ZoomTroller: Herring Season
* Colours of artwork may not be exactly as on screen.
Choose a size:
All prices in Canadian Dollars.
  • Medium: Limited Edition Print On Canvas
  • Size (Inches H x W): Standard & Custom Sizes Available
  • Original Painting Medium: Acrylic On Canvas
  • Original Painting Size (Inches H x W): 40 x 30
  • Product code: GIC-HESE
  • Custom sized orders for giclées can be made as well. Please contact us to discuss custom options.

For more information, please see the links below:

If you have any other questions, please contact us for further assistance.

Troller: Herring Season

Released 2017

One of the greatest highlights in the natural world along the B.C. coast is the annual spawning of millions of Pacific Herring. After a long winter this bonanza of easy-to-catch protein is an absolute saviour for a huge variety of fish, birds, and mammals, including humans. The herring gather in late February along their chosen section of shoreline and first start laying eggs on the stones and seaweed in shallow water in the first week of March in Georgia Strait. Further north the timing can be a few weeks later. The tiny, clear eggs can pile up several inches thick on every surface for several kilometres of the intertidal zone. The male’s milt turns the water into an opaque milky colour for days following the spawn. There is a lucrative market for herring roe in Japan which is harvested from female fish caught just before they spawn. With snow still on the hillsides hundreds of fish boats join the frenzy carrying gill or seine nets and head to their allotted section of coast from all the B.C. port towns. I have shown a typical troller, the Ocean’s Edge, towing a herring skiff sporting a shaker bar and gill net heading to an opening through McKay Reach south of Prince Rupert.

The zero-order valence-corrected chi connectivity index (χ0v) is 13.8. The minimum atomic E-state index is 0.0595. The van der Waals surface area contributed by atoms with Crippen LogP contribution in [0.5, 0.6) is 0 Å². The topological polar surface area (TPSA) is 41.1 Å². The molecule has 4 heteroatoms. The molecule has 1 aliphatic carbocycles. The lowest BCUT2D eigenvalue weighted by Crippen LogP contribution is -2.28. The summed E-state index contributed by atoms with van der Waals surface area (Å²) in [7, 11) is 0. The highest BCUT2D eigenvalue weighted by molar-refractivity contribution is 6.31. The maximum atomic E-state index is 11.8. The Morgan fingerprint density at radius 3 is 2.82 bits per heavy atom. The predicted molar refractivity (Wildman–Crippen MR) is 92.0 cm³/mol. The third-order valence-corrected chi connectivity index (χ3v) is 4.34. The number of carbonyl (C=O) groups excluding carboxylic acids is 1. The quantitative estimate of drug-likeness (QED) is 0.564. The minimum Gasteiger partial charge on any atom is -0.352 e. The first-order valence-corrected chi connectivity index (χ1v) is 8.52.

Complimentary shipping is available on all original and giclée reproduction artworks to the majority of Canadian and U.S. mainland addresses. A gallery representative will confirm with you if your order is eligible.

What is a Giclée? Click here to find out!